Skip to Content
Venous insufficiency occurs when the veins in the legs do not
return blood to the heart and upper body normally. Causes include long-term
high blood pressure inside leg veins and blood clots in leg veins (deep vein
thrombosis or phlebitis).
The veins in the body have valves that prevent blood from flowing
the wrong way. These valves keep blood flowing toward the heart. Venous
insufficiency means that the valves in the veins have become damaged, allowing
blood to flow backward. This can cause fluid to pool in the legs. This results in swelling of
the legs (lower extremities) and may cause varicose veins.
Symptoms of venous insufficiency include swollen ankles, tight
calves, and an aching or heaviness in the legs.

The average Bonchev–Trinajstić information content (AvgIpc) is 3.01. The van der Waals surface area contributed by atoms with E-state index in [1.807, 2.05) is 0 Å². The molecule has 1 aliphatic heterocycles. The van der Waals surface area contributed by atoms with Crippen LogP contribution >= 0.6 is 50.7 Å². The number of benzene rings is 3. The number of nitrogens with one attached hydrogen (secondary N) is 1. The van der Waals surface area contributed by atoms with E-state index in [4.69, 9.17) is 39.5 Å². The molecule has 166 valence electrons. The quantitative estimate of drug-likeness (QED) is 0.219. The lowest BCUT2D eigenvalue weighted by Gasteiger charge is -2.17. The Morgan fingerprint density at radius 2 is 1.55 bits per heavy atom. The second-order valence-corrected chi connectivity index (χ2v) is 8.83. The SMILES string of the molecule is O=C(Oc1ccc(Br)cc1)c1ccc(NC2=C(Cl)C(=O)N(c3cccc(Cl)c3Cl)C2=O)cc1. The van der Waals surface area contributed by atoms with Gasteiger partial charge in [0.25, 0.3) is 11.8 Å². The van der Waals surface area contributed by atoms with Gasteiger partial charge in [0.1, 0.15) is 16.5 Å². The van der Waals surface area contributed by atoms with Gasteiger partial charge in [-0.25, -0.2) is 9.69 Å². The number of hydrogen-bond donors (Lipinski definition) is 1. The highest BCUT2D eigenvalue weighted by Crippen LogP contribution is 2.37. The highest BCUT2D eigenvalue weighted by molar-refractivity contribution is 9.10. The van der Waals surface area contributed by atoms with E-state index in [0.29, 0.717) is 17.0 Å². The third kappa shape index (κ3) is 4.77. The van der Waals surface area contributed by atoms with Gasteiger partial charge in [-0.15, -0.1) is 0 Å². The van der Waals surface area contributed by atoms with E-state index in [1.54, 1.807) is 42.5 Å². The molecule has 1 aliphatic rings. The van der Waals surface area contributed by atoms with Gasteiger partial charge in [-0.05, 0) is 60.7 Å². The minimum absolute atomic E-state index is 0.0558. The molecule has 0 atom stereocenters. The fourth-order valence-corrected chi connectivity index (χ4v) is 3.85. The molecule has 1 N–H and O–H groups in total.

Self-care measures may relieve symptoms. These measures include
exercising regularly, wearing compression stockings, avoiding long periods of
standing, and elevating the legs.
Current as of:
August 21, 2015
E. Gregory Thompson, MD - Internal Medicine & Margaret Doucette, DO - Physical Medicine and Rehabilitation, Wound Care, Hyperbaric Medicine
To learn more about Healthwise, visit Healthwise.org.
© 1995-2015 Healthwise, Incorporated. Healthwise, Healthwise for every health decision, and the Healthwise logo are trademarks of Healthwise, Incorporated.
© Copyright 2016 Rush-Copley Medical Center • 2000 Ogden Avenue; Aurora, IL 60504
Main: 630-978-6200 • Physician Referral & Information: 630-978-6700 or 866-4COPLEY (866-426-7539)